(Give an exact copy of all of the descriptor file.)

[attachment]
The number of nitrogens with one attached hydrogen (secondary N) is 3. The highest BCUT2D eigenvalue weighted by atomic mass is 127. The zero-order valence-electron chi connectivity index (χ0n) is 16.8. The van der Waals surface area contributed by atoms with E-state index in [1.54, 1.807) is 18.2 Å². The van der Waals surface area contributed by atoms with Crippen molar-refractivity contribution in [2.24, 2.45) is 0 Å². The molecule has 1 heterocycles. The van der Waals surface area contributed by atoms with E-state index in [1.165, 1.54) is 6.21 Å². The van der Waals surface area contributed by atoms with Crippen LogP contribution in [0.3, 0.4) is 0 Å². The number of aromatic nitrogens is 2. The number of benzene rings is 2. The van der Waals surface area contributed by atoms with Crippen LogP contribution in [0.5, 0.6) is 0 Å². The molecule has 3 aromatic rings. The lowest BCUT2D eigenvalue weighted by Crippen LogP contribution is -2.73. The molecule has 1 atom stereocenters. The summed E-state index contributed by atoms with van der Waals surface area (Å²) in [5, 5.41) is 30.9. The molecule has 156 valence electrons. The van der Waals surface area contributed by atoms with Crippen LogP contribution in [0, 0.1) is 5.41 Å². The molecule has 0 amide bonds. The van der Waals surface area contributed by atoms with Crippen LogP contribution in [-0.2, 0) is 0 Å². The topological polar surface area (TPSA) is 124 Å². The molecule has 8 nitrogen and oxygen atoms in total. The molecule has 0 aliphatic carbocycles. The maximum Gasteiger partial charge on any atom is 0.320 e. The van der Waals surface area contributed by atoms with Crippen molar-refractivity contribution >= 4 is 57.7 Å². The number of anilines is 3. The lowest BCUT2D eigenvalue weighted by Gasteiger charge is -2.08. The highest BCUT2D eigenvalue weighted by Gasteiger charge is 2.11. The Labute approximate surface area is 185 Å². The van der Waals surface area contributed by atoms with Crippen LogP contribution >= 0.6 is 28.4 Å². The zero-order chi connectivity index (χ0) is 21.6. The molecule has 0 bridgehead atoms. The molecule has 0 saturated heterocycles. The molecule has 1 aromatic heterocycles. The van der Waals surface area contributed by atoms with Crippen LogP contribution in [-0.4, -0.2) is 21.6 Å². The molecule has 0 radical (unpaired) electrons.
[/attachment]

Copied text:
The number of nitrogens with one attached hydrogen (secondary N) is 3. The highest BCUT2D eigenvalue weighted by atomic mass is 127. The zero-order valence-electron chi connectivity index (χ0n) is 16.8. The van der Waals surface area contributed by atoms with E-state index in [1.54, 1.807) is 18.2 Å². The van der Waals surface area contributed by atoms with Crippen molar-refractivity contribution in [2.24, 2.45) is 0 Å². The molecule has 1 heterocycles. The van der Waals surface area contributed by atoms with E-state index in [1.165, 1.54) is 6.21 Å². The van der Waals surface area contributed by atoms with Crippen LogP contribution in [0.3, 0.4) is 0 Å². The number of aromatic nitrogens is 2. The number of benzene rings is 2. The van der Waals surface area contributed by atoms with Crippen LogP contribution in [0.5, 0.6) is 0 Å². The molecule has 3 aromatic rings. The lowest BCUT2D eigenvalue weighted by Crippen LogP contribution is -2.73. The molecule has 1 atom stereocenters. The summed E-state index contributed by atoms with van der Waals surface area (Å²) in [5, 5.41) is 30.9. The molecule has 156 valence electrons. The van der Waals surface area contributed by atoms with Crippen LogP contribution in [0, 0.1) is 5.41 Å². The molecule has 0 amide bonds. The van der Waals surface area contributed by atoms with Crippen LogP contribution in [-0.2, 0) is 0 Å². The topological polar surface area (TPSA) is 124 Å². The molecule has 8 nitrogen and oxygen atoms in total. The molecule has 0 aliphatic carbocycles. The maximum Gasteiger partial charge on any atom is 0.320 e. The van der Waals surface area contributed by atoms with Crippen molar-refractivity contribution >= 4 is 57.7 Å². The number of anilines is 3. The lowest BCUT2D eigenvalue weighted by Gasteiger charge is -2.08. The highest BCUT2D eigenvalue weighted by Gasteiger charge is 2.11. The Labute approximate surface area is 185 Å². The van der Waals surface area contributed by atoms with Crippen LogP contribution >= 0.6 is 28.4 Å². The zero-order chi connectivity index (χ0) is 21.6. The molecule has 0 bridgehead atoms. The molecule has 0 saturated heterocycles. The molecule has 1 aromatic heterocycles. The van der Waals surface area contributed by atoms with Crippen LogP contribution in [-0.4, -0.2) is 21.6 Å². The molecule has 0 radical (unpaired) electrons.